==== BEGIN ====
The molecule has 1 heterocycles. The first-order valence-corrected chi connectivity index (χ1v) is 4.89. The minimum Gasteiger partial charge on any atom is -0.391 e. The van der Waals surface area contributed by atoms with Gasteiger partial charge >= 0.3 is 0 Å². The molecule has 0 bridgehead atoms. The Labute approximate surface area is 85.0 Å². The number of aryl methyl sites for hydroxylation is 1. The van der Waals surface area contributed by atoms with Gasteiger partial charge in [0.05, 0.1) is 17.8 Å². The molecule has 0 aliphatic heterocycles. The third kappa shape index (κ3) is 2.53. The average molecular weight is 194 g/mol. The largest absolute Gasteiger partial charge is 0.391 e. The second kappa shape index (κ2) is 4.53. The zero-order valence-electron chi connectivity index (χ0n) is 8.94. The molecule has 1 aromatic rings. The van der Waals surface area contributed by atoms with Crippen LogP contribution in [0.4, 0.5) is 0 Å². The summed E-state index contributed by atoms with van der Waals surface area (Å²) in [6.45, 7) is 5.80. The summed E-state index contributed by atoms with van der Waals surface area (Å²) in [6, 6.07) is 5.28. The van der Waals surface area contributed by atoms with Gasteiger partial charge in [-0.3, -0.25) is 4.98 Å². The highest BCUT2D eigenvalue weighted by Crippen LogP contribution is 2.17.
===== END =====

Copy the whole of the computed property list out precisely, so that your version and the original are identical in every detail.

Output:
The molecule has 1 heterocycles. The first-order valence-corrected chi connectivity index (χ1v) is 4.89. The minimum Gasteiger partial charge on any atom is -0.391 e. The van der Waals surface area contributed by atoms with Gasteiger partial charge >= 0.3 is 0 Å². The molecule has 0 bridgehead atoms. The Labute approximate surface area is 85.0 Å². The number of aryl methyl sites for hydroxylation is 1. The van der Waals surface area contributed by atoms with Gasteiger partial charge in [0.05, 0.1) is 17.8 Å². The molecule has 0 aliphatic heterocycles. The third kappa shape index (κ3) is 2.53. The average molecular weight is 194 g/mol. The largest absolute Gasteiger partial charge is 0.391 e. The second kappa shape index (κ2) is 4.53. The zero-order valence-electron chi connectivity index (χ0n) is 8.94. The molecule has 1 aromatic rings. The van der Waals surface area contributed by atoms with Crippen LogP contribution in [0.4, 0.5) is 0 Å². The summed E-state index contributed by atoms with van der Waals surface area (Å²) in [6.45, 7) is 5.80. The summed E-state index contributed by atoms with van der Waals surface area (Å²) in [6, 6.07) is 5.28. The van der Waals surface area contributed by atoms with Gasteiger partial charge in [-0.3, -0.25) is 4.98 Å². The highest BCUT2D eigenvalue weighted by Crippen LogP contribution is 2.17.